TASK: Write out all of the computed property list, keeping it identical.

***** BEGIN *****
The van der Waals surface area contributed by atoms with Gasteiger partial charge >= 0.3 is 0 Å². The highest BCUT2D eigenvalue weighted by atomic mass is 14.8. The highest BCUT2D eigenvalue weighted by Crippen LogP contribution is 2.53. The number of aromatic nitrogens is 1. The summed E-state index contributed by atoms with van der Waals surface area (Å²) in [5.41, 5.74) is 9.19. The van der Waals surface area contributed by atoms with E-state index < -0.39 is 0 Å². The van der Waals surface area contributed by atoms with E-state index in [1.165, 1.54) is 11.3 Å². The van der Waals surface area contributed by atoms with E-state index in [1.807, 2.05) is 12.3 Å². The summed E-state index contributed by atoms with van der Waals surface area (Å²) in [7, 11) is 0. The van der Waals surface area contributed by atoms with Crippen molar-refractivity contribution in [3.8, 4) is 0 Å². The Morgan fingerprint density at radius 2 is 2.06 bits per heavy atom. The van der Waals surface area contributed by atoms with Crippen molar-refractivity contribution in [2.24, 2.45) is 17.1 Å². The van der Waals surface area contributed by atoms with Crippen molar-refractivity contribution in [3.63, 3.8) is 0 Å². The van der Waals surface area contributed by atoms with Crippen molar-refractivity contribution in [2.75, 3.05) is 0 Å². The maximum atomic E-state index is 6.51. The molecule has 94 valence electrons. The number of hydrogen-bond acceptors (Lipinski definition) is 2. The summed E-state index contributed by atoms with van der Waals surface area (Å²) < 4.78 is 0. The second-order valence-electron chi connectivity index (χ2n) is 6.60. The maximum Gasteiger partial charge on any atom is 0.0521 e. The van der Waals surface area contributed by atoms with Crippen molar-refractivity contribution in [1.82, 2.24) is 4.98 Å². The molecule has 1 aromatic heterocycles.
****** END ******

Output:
The van der Waals surface area contributed by atoms with Gasteiger partial charge >= 0.3 is 0 Å². The highest BCUT2D eigenvalue weighted by atomic mass is 14.8. The highest BCUT2D eigenvalue weighted by Crippen LogP contribution is 2.53. The number of aromatic nitrogens is 1. The summed E-state index contributed by atoms with van der Waals surface area (Å²) in [5.41, 5.74) is 9.19. The van der Waals surface area contributed by atoms with E-state index < -0.39 is 0 Å². The van der Waals surface area contributed by atoms with E-state index in [1.165, 1.54) is 11.3 Å². The van der Waals surface area contributed by atoms with E-state index in [1.807, 2.05) is 12.3 Å². The summed E-state index contributed by atoms with van der Waals surface area (Å²) in [7, 11) is 0. The van der Waals surface area contributed by atoms with Crippen molar-refractivity contribution in [3.8, 4) is 0 Å². The Morgan fingerprint density at radius 2 is 2.06 bits per heavy atom. The van der Waals surface area contributed by atoms with Crippen molar-refractivity contribution in [2.24, 2.45) is 17.1 Å². The van der Waals surface area contributed by atoms with Crippen molar-refractivity contribution in [3.63, 3.8) is 0 Å². The van der Waals surface area contributed by atoms with Crippen molar-refractivity contribution in [2.75, 3.05) is 0 Å². The maximum atomic E-state index is 6.51. The molecule has 94 valence electrons. The number of hydrogen-bond acceptors (Lipinski definition) is 2. The summed E-state index contributed by atoms with van der Waals surface area (Å²) < 4.78 is 0. The second-order valence-electron chi connectivity index (χ2n) is 6.60. The maximum Gasteiger partial charge on any atom is 0.0521 e. The van der Waals surface area contributed by atoms with Crippen molar-refractivity contribution in [1.82, 2.24) is 4.98 Å². The molecule has 1 aromatic heterocycles.